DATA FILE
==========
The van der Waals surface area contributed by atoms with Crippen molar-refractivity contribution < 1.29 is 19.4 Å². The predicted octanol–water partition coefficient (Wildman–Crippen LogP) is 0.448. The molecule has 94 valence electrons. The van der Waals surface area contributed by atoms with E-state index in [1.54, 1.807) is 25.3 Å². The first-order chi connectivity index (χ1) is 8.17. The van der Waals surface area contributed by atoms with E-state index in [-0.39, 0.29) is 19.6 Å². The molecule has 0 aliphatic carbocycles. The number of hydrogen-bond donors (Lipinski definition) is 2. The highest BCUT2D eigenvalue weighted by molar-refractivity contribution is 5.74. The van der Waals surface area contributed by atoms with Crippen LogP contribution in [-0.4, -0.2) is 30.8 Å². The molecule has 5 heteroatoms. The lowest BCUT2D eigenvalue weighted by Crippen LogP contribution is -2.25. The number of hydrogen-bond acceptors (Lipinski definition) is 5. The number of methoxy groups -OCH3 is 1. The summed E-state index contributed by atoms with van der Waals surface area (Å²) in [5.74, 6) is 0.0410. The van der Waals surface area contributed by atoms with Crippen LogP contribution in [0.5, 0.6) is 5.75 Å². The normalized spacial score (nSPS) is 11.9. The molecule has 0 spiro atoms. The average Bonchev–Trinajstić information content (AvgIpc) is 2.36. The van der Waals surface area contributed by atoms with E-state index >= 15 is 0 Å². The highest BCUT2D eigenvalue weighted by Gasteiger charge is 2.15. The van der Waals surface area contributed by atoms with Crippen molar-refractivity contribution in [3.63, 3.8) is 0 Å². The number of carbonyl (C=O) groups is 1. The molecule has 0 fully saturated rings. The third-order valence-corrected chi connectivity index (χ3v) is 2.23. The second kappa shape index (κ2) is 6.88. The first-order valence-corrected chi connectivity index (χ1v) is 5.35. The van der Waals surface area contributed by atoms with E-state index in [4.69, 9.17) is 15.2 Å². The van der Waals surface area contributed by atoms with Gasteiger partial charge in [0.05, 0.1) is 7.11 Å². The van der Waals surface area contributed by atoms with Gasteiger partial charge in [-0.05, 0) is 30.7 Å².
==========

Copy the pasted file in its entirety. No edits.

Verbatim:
The van der Waals surface area contributed by atoms with Crippen molar-refractivity contribution < 1.29 is 19.4 Å². The predicted octanol–water partition coefficient (Wildman–Crippen LogP) is 0.448. The molecule has 94 valence electrons. The van der Waals surface area contributed by atoms with E-state index in [1.54, 1.807) is 25.3 Å². The first-order chi connectivity index (χ1) is 8.17. The van der Waals surface area contributed by atoms with E-state index in [-0.39, 0.29) is 19.6 Å². The molecule has 0 aliphatic carbocycles. The number of hydrogen-bond donors (Lipinski definition) is 2. The highest BCUT2D eigenvalue weighted by molar-refractivity contribution is 5.74. The van der Waals surface area contributed by atoms with Crippen LogP contribution in [-0.4, -0.2) is 30.8 Å². The molecule has 5 heteroatoms. The lowest BCUT2D eigenvalue weighted by Crippen LogP contribution is -2.25. The number of hydrogen-bond acceptors (Lipinski definition) is 5. The number of methoxy groups -OCH3 is 1. The summed E-state index contributed by atoms with van der Waals surface area (Å²) in [5.74, 6) is 0.0410. The van der Waals surface area contributed by atoms with Crippen LogP contribution in [0.5, 0.6) is 5.75 Å². The normalized spacial score (nSPS) is 11.9. The molecule has 0 spiro atoms. The average Bonchev–Trinajstić information content (AvgIpc) is 2.36. The van der Waals surface area contributed by atoms with E-state index >= 15 is 0 Å². The highest BCUT2D eigenvalue weighted by Gasteiger charge is 2.15. The van der Waals surface area contributed by atoms with Crippen molar-refractivity contribution in [3.63, 3.8) is 0 Å². The number of carbonyl (C=O) groups is 1. The molecule has 0 fully saturated rings. The third-order valence-corrected chi connectivity index (χ3v) is 2.23. The second kappa shape index (κ2) is 6.88. The first-order valence-corrected chi connectivity index (χ1v) is 5.35. The van der Waals surface area contributed by atoms with E-state index in [4.69, 9.17) is 15.2 Å². The van der Waals surface area contributed by atoms with Gasteiger partial charge in [0.05, 0.1) is 7.11 Å². The van der Waals surface area contributed by atoms with Gasteiger partial charge in [-0.05, 0) is 30.7 Å².